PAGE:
Advanced American Sign Language for Interpreters

Applied Community Studies
Child, Family & Community Studies
Course Code
INTR 3161
Semester Length
15 Weeks
Max Class Size
Method Of Instruction
Typically Offered
To be determined


Course Description
This advanced ASL course for students in the second year of the interpreting program supports their preparedness for their final term of practicum placements. Students will expand their ASL vocabulary and hone their proficiency in applying ASL’s visual-spatial techniques to make clear visual sense. Emphasis will be on developing versatility and range in order to participate in contextualized discourse that respects the needs and goals of specific ASL users in specific situations, considering parameters of setting, topic, register, user demographics, etc.
Course Content

Course content will be guided by research, empirical knowledge, professional standards and best practice.

Enhancing effective use of space: 

  • Setting up referents with clarity and consistency
  • Expanding use of bigger signing space in all 3 dimensions
  • Fully employing directionality of verbs and movements
  • Versatility in using all types of classifiers 
  • Constructed dialogue and constructed action
  • Visual Vernacular and cinematic narrative techniques
  • Spatial depiction of timelines and other abstract concepts

Enhancing expressive use of the face: 

  • Appropriate syntactical and sentence type markers (e.g. with eyebrow movements)
  • Versatile range of adverbial functions (e.g. with mouth morphemes)
  • Emotional affective components
  • Depictions of characterization and personification
  • Appropriate shifts in eye gaze location, direction and movement

Dialogue skills:

  • Understanding and using reciprocal signals in conversation
  • Using closure and context to aid comprehension
  • Discerning when and what type of clarification is needed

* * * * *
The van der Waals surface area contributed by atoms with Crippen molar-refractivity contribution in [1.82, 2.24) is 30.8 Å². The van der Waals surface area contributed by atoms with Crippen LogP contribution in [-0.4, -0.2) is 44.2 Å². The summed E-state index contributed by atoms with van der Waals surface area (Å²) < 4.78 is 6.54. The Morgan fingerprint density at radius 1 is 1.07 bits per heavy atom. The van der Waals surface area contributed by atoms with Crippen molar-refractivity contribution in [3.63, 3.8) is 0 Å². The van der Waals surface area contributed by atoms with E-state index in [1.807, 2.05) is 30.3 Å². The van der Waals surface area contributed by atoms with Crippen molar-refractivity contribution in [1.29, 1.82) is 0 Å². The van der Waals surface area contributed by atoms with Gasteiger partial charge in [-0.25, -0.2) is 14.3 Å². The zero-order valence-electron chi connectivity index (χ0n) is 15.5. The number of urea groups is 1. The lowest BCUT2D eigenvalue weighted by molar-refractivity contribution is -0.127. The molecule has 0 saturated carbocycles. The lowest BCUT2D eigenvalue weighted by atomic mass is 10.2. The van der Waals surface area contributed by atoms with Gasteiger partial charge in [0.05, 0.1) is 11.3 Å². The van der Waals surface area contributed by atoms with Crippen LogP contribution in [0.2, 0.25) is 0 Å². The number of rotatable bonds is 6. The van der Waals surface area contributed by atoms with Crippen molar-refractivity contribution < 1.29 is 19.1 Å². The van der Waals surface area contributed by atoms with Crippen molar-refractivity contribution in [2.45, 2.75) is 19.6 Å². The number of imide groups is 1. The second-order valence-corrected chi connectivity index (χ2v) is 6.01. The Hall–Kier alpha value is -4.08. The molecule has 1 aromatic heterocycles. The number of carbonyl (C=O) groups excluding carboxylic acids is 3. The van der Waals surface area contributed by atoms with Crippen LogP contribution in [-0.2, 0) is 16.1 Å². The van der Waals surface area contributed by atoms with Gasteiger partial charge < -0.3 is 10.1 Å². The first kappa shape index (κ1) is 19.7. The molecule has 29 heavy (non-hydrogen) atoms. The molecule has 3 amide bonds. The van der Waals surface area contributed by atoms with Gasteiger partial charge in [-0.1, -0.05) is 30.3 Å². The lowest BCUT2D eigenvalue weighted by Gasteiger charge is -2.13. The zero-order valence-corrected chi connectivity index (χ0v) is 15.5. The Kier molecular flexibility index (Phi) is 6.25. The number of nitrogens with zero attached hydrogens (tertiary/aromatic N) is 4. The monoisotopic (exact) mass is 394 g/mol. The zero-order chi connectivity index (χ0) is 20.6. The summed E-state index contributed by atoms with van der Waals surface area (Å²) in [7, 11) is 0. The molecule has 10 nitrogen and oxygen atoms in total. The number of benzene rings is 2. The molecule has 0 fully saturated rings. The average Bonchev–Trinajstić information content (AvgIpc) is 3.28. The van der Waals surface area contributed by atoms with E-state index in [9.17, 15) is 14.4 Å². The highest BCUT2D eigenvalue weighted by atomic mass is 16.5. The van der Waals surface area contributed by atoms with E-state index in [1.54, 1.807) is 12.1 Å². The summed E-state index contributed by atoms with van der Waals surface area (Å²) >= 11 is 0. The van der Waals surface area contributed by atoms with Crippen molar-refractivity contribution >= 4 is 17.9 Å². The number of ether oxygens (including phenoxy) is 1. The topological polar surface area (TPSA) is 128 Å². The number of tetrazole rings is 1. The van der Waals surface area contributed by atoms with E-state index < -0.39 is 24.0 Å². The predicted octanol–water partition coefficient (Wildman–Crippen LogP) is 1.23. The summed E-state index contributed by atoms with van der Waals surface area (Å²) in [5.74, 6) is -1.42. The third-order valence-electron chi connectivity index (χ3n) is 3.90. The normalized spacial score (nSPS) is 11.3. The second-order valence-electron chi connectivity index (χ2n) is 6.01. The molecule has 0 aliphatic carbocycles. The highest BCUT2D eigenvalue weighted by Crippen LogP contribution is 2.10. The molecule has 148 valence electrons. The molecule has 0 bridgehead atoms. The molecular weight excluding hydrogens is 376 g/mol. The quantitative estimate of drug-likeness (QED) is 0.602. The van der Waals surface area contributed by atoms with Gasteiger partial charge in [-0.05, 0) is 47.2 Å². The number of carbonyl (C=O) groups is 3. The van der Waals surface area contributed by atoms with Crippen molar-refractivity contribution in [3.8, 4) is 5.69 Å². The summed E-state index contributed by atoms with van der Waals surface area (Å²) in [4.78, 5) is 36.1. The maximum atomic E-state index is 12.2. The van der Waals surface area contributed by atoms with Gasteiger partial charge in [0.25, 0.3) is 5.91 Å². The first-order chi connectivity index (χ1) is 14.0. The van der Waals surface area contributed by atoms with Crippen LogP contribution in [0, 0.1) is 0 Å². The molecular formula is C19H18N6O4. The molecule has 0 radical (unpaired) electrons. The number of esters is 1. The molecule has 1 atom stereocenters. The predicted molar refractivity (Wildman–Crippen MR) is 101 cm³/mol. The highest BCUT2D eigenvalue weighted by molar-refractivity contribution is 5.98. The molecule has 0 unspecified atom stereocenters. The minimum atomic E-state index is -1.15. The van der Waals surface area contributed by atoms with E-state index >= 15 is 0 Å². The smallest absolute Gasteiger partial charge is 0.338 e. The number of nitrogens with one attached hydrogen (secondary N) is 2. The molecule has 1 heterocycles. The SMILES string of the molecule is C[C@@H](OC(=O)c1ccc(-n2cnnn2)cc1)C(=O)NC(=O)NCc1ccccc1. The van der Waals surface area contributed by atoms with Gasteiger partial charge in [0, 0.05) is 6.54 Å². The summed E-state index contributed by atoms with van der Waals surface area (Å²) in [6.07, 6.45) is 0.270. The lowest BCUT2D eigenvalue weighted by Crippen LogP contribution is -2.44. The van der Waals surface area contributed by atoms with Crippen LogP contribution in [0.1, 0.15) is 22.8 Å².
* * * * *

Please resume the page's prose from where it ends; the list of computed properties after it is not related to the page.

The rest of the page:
• Appropriate interruption and turn-taking techniques
  • Recognizing and adapting to differences/similarities between self and others that impact co-construction of meaning 

Expanding ASL vocabulary on specific topics:

  • Health – individual/family/society, physical/mental/emotional health
  • Education – typical academic subject areas in the arts and sciences
  • Finances – continuing to increase versatility in ASL number depictions
  • Systems – talking about abstract structures of organizations, workplaces, agendas 
  • Government – levels, departments, functions, processes

Increasing adaptability to diverse ASL users:

  • Language use across the ASL-Contact-English continuum
  • Variations due to age and language development
  • Variations due to intersectional identities, cultural backgrounds
  • Variations due to specific settings and situational goals
Methods Of Instruction

Methods of instruction will include some or all of the following:

  • lectures
  • language lab
  • demonstration/modelling
  • dialogue and small group conversational practice
  • course readings/videos
Means of Assessment

This course will conform to the Douglas College Evaluation Policy regarding the number and weighting of evaluations. Typical means of evaluation may include a combination of:

•           Quizzes to evaluate receptive ASL skills

•           Demonstration of expressive ASL skills

•           Assigned dialogues and interaction

•           Attendance and participation

Learning Outcomes

Upon successful completion of this course, the student will be able to:

  • Demonstrate fluent, advanced ASL narration skills to:
    • make full, clear use of face and space
    • use a variety of contextualization and storytelling techniques
    • construct cohesive narrative discourse with appropriate discourse markers
    • produce discourse with comfortable prosody and flow
    • use a rich, diverse, setting-specific ASL vocabulary, including classifiers
  • Demonstrate fluent, advanced ASL dialogue skills to:
    • use and respond to reciprocal signals in conversation
    • use appropriate interruption and turn-taking techniques
    • adjust to particular characteristics of ASL user, topic, setting, situation
  • Analyze and critique recordings of one’s own ASL usage
  • Use ASL to engage in advanced analysis and feedback with instructor and peers
  • Identify one’s own focus areas for ongoing development and practice
  • Show versatility in adapting ASL usage to a variety of signed language users’ preferences and needs
Textbook Materials

The instructor may select from current curriculum materials and online videos/resources, adapting them for advanced ASL learners.




No corequisite courses.


No equivalent courses.

Course Guidelines

Course Guidelines for previous years are viewable by selecting the version desired. If you took this course and do not see a listing for the starting semester / year of the course, consider the previous version as the applicable version.

Course Transfers

Institution Transfer Details Effective Dates
There are no applicable transfer credits for this course.

Course Offerings

Winter 2022

There aren't any scheduled upcoming offerings for this course.